Friday 22 May 2009

The beautiful game under threat from unfair chances

Guest post by Tom Stratton

Is it possible that British society can learn a thing or two from the state of our national game? That is what Sunder Katwala and I have claimed in an essay charting decreasing social mobility in English football. Through research undertaken in conjunction with the Fabian Society we show that football has become stratified; if left unchecked, this could undermine the legitimacy of our domestic competition. The dynamics behind the threat inequality poses to football are enlightening and make a compelling point about society at large.
The case for decreasing mobility in football is undeniable. The game today has become almost predictable; the same teams, with a few exceptions, compete for the end of season honours, others reside in mid-table oblivion, while some yo-yo between divisions. The reality is that a ‘caste’ system exists in English football, where teams know their place and revise their aspirations accordingly. Finishing outside the top four is a catastrophe for the big four teams, while seventeenth place for promoted clubs represents a successful season. Only twenty years ago there was a greater chance of a promoted team finishing in the top six than being relegated.
The loss of social mobility in football was down to an erosion of the football ‘society’, a narrative that was concurrently played out in Thatcher’s Britain. During the 1980s larger clubs began to feel their worth to football was not being sufficiently rewarded. The first TV contract to weight its payments specifically towards the bigger clubs was negotiated at the beginning of the 88/89 season, while the onset of the Premier League brought the end of cross-subsidisation of gate receipts for clubs in the top flight. The individualisation of football reflected the rise of the ‘New Right in Britain’; John Redwood once noted that Conservative measures against the ‘culture of dependency’ would have been unthinkable at the beginning of the 80s, and that they came into existence at all represented a shift in the psyche of the country. Rampant individualism and minimal investment in public services saw those at the bottom left to fend for themselves. Inequality rocketed as a result of the change in atmosphere and policy; the Gini Coefficient, a widely respected measure of inequality, rose during the period 1979 – 1990 from 101 to 135.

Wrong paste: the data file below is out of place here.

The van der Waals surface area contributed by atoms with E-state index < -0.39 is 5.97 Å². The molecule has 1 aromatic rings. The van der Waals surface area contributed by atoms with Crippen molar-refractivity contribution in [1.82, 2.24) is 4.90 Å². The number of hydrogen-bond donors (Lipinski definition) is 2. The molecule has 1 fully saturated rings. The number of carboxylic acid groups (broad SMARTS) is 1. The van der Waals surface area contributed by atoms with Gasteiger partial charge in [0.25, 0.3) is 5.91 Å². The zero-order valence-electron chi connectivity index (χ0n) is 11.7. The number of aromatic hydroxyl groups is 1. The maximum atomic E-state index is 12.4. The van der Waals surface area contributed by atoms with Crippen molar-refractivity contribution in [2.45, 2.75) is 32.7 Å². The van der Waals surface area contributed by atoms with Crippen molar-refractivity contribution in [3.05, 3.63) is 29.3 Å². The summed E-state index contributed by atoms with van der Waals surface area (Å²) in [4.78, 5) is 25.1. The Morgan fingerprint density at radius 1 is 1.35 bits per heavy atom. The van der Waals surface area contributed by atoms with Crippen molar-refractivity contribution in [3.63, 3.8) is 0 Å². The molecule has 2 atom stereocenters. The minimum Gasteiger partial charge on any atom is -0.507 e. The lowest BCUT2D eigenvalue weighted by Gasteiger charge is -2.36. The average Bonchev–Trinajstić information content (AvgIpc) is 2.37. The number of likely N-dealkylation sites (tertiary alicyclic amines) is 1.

There are useful parallels between the problems English football and Britain could face as a result of their respective unequal societies. Football is a joint product; teams are interdependent and only become viable entities as a result of combination with another club to produce a competitive saleable output. This is something even the most rabidly free market societies are aware of. In the US, the draft system favours redistribution of playing resources; American football and basketball employ salary caps while gate receipts and television money are shared under varying arrangements. Similarly, unequal societies don’t just harm those at the bottom. The Spirit Level, a wide ranging study on the consequences of inequality, shows us that in unequal societies there is lower life expectancy, higher rates of obesity and teenage pregnancy, and more violent crime than in fairer equivalents. On a purely economic level, Britain is a far more attractive investment prospect if there is a vibrant internal market, skilled, literate and healthy workers, and an environment in which people feel encouraged to be creative as upward mobility and success are obtainable, even for those at the bottom.
English football and Britain are facing not dissimilar problems. While everybody can appreciate the glamour and excitement the Premiership and the last decade of affluence have brought, it would be foolish to ignore the potential harm inequality can have on long-term prospects. Beyond the moral argument that societies should help those least able to help themselves, the gap between the top and bottom in football and British society must be reduced if both are to retain their reputation as vibrant, competitive entities.


Ben said...

Inequality worsens life expectancy and teenage obesity so Everton should have a greater chance of winning the Premiership?

This conflation of two separate issues - the dynamics of English football and equality and social mobility in Britain - is a nonsense. If you want to blog about football, fine. Personally I find it an almost endlessly diverting topic. You shouldn't feel the need to justify your interest with allusions to the more pressing concerns in our society.

Tom Stratton said...

Hi Ben,

There have been a few similar comments about this study in various corners of the blogosphere.

I don't feel the need to justify my interest in football by tagging it on to wider issues in society. This post is simply making a couple of observations. The first is that football was swept along with the changes Britain experienced under Thatcher during the eighties. It was interesting to see the direct relationship between the pervasive atmosphere of individualism in the country and large clubs ceasing to believe in the football 'society'. The second point aimed to illustrate how even those at the top who seem to benefit the most from growing inequality will be harmed. It is, in my opinion, interesting to see how in the States every effort is made to keep a relatively level playing field. The reasoning behind this - that the most successful rely heavily on those below them for their success - is very aptly applied to society at large, as The Spirit Level attempts to show.

I think if one takes these two observations as starting points for a discussion they are thought provoking, depending of course on your interests.